After a few more models have been generated and migrations executed, we might want to revert to a previous database version. Assuming we are at version 7, we just migrate down with :
rake migate VERSION=6
We can run svn diff to discover what code changes we made since our last tag DBVersion_006 and back those out as well. I generally make it a policy to commit and tag in SVN when I've created a few models (or just one) or I've generated a special migration to add, rename or remove a column.

To summarize:

./script/generate model ModelName
- edit db/migrate/001_create_model_names.rb
rake migrate
rake # runs tests, updates test DB to current schema.
./script/generate model NewModel
- edit db/migrate/002_create_new_models.rb
rake migrate
# add a missing column
./script/generate migration AddColumnToNewModels
- edit db/migrate/003_add_column_to_new_models.rb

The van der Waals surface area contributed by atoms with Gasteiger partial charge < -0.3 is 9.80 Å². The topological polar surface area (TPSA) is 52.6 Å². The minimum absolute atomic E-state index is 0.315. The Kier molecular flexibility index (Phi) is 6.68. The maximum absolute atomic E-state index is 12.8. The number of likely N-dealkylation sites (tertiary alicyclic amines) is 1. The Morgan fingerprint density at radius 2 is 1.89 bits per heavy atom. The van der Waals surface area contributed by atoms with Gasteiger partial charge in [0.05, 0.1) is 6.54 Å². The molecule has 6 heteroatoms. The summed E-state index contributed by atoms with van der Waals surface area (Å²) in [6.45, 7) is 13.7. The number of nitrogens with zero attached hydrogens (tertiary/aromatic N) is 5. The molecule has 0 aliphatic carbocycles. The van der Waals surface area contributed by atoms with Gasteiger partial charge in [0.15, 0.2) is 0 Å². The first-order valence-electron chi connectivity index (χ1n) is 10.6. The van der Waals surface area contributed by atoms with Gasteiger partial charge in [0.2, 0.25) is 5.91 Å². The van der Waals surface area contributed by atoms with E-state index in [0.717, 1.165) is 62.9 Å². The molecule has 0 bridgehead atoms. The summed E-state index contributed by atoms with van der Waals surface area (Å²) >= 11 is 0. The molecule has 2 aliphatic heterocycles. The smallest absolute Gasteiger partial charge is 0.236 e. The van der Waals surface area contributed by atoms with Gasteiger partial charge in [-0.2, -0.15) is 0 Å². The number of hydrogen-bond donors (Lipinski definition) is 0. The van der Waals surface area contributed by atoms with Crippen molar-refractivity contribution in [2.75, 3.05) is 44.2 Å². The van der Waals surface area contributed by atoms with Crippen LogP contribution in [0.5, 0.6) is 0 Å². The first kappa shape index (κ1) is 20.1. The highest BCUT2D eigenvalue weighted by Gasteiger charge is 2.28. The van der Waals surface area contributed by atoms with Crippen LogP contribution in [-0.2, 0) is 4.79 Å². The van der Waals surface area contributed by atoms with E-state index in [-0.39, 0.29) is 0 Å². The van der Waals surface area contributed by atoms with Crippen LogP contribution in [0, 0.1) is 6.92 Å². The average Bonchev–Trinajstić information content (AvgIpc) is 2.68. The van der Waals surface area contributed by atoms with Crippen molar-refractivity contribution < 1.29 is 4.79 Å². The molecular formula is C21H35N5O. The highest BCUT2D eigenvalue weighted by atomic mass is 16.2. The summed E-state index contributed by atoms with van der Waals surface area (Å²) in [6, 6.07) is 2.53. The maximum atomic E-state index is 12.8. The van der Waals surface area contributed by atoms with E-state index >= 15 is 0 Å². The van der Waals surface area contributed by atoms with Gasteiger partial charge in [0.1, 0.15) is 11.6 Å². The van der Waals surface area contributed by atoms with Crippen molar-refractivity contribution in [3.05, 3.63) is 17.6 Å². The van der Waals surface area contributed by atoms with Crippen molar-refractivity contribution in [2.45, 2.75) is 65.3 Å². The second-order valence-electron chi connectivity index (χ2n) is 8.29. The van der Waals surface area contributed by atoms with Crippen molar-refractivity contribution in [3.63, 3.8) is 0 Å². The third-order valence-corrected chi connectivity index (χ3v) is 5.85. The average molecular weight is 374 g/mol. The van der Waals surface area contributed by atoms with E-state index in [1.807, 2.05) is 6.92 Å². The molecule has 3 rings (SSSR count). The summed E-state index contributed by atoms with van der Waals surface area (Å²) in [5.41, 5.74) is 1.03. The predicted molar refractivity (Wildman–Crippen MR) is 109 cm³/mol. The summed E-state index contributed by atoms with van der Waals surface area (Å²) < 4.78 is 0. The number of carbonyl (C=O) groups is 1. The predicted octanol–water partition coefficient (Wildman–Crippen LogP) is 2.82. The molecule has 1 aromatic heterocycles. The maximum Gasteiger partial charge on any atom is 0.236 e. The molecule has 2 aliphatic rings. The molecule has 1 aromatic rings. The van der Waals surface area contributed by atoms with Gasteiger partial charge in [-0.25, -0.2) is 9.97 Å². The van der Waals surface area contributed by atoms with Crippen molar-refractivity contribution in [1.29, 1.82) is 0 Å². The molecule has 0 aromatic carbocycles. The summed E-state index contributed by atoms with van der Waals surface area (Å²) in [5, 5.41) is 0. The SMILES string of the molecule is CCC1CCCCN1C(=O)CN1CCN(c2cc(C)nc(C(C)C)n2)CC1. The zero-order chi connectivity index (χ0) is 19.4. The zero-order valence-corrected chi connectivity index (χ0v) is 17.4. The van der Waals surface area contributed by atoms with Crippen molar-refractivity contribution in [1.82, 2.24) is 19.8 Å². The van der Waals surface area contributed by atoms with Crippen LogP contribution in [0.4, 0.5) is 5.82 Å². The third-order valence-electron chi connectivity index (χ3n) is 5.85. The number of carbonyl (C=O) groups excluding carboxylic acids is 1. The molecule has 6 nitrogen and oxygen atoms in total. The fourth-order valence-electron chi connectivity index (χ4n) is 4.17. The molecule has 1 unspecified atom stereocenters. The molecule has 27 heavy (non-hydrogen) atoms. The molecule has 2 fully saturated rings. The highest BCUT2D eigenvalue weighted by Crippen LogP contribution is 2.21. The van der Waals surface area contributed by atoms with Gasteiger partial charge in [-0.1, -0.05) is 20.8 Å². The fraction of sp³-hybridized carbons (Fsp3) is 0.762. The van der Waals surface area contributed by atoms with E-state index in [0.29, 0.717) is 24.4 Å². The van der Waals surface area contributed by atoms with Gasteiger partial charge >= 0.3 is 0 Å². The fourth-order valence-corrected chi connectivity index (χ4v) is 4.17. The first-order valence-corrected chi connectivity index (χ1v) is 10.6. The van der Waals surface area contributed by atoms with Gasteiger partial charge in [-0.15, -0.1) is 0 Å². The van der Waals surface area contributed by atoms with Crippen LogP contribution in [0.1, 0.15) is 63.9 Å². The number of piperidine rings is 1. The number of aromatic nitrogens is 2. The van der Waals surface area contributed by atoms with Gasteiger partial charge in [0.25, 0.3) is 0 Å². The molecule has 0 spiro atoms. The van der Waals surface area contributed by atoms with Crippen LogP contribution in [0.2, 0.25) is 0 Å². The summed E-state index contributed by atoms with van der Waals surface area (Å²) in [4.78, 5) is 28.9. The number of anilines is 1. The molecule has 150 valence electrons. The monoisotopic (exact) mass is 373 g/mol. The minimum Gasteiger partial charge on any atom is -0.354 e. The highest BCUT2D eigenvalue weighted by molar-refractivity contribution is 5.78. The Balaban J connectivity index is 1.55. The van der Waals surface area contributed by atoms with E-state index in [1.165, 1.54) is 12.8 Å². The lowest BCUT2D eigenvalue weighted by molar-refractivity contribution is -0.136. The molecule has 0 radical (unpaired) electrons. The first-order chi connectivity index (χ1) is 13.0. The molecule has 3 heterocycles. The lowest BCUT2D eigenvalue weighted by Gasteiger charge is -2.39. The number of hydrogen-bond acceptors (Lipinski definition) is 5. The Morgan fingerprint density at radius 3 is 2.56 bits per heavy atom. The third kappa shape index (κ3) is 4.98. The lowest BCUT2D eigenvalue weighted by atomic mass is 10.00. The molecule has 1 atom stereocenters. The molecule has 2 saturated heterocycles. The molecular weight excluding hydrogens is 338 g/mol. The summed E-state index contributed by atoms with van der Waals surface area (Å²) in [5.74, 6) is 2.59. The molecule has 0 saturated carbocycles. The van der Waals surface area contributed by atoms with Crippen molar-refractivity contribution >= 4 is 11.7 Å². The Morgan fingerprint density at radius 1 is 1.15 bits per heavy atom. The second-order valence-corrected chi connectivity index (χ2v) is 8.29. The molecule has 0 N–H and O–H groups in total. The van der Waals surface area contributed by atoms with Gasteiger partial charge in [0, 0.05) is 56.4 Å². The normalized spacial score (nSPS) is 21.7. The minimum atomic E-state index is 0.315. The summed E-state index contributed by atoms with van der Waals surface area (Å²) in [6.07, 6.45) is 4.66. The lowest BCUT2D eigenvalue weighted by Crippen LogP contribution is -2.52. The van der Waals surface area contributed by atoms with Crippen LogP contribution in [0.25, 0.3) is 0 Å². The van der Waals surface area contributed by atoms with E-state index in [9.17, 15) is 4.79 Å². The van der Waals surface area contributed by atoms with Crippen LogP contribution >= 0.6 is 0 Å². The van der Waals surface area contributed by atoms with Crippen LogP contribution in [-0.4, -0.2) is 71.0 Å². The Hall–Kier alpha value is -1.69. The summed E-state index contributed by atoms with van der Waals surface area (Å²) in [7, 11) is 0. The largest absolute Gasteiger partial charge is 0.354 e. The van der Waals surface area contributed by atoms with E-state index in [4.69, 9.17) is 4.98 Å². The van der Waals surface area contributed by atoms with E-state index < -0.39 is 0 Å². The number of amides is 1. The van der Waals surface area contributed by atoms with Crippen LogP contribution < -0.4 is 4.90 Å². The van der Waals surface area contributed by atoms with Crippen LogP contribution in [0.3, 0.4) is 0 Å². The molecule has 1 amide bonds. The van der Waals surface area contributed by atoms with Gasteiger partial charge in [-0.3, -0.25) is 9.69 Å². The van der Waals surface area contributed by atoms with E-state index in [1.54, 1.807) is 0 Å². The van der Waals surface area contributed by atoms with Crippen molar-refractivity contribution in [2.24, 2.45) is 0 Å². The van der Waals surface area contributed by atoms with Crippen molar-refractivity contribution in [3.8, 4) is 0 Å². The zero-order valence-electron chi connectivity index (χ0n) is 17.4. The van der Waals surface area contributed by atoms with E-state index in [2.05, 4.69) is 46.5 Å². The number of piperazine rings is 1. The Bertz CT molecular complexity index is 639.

rake migrate
# check in
svn propset migrate-version 003 .
svn status # discover unversioned files
svn add db/migrate/001_ , 002 ... etc.
svn commit -m "DB Version 003"
svn copy -m "DB Version 003" svn+ssh:// svn+ssh://
# revert to a previous version of the DB Current version is 7
rake migate VERSION=6
svn diff svn+ssh:// svn+ssh://
# make changes or use svn revert
rake # revert our test DB to version 6 and rerun our tests.

One last note. If you generate migrations, be sure to name them uniquely. That is because rake will load all the classes in db/migrate in order of version # and Ruby will overrite the first same named class with the last same named class. Use explicit names that reflect what the migration is going to do, e.g. AddClassNameToStudents. This is the ProgramingByIntention [4] principle of XP.

Overall, I have found migrations to fit nicely with the XP test-code-refactor cycle. It opens the database up to being able to be refactored. Subversion is a tool that helps me when I inevitably shoot myself in the foot.



Anonymous said...

haha wow, I am now getting the same error problem you were having yesterday, when I run rake db:migrate it migrates into the test database for some odd reason.

So I googled:

why is rake db:migrate running test database

and your site was like #3 on the list, crazy!

see you tomorrow at work.

-matt s

Matt S said...
This comment has been removed by the author.